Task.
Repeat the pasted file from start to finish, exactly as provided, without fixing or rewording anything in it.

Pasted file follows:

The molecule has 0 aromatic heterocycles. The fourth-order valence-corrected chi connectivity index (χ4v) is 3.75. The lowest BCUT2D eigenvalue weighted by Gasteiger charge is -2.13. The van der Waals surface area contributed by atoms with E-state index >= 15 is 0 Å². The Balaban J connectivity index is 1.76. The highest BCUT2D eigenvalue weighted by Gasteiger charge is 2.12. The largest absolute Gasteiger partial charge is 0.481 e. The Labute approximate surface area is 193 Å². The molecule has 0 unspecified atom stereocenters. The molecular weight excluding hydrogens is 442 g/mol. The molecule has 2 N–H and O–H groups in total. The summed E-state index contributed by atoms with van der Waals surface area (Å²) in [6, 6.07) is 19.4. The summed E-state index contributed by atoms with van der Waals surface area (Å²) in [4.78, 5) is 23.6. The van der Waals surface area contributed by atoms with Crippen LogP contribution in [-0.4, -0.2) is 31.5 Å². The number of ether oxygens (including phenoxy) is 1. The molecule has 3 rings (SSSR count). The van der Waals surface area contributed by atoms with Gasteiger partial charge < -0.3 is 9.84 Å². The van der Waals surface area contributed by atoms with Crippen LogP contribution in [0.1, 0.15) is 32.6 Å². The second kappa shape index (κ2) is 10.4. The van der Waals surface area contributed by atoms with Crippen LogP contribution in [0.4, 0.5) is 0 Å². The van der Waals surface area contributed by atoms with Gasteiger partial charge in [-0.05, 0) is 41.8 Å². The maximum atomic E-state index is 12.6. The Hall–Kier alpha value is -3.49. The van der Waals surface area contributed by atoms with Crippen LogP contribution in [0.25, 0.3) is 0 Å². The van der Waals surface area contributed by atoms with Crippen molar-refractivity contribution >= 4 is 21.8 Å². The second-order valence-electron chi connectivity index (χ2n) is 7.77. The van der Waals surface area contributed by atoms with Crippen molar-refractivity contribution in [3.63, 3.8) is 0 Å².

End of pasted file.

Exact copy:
The molecule has 0 aromatic heterocycles. The fourth-order valence-corrected chi connectivity index (χ4v) is 3.75. The lowest BCUT2D eigenvalue weighted by Gasteiger charge is -2.13. The van der Waals surface area contributed by atoms with E-state index >= 15 is 0 Å². The Balaban J connectivity index is 1.76. The highest BCUT2D eigenvalue weighted by Gasteiger charge is 2.12. The largest absolute Gasteiger partial charge is 0.481 e. The Labute approximate surface area is 193 Å². The molecule has 0 unspecified atom stereocenters. The molecular weight excluding hydrogens is 442 g/mol. The molecule has 2 N–H and O–H groups in total. The summed E-state index contributed by atoms with van der Waals surface area (Å²) in [6, 6.07) is 19.4. The summed E-state index contributed by atoms with van der Waals surface area (Å²) in [4.78, 5) is 23.6. The van der Waals surface area contributed by atoms with Crippen LogP contribution in [-0.4, -0.2) is 31.5 Å². The number of ether oxygens (including phenoxy) is 1. The molecule has 3 rings (SSSR count). The van der Waals surface area contributed by atoms with Gasteiger partial charge < -0.3 is 9.84 Å². The van der Waals surface area contributed by atoms with Crippen LogP contribution in [0.1, 0.15) is 32.6 Å². The second kappa shape index (κ2) is 10.4. The van der Waals surface area contributed by atoms with Crippen LogP contribution in [0.4, 0.5) is 0 Å². The van der Waals surface area contributed by atoms with Gasteiger partial charge in [-0.05, 0) is 41.8 Å². The maximum atomic E-state index is 12.6. The Hall–Kier alpha value is -3.49. The van der Waals surface area contributed by atoms with Crippen LogP contribution in [0.25, 0.3) is 0 Å². The van der Waals surface area contributed by atoms with Crippen molar-refractivity contribution >= 4 is 21.8 Å². The second-order valence-electron chi connectivity index (χ2n) is 7.77. The van der Waals surface area contributed by atoms with Crippen molar-refractivity contribution in [3.63, 3.8) is 0 Å².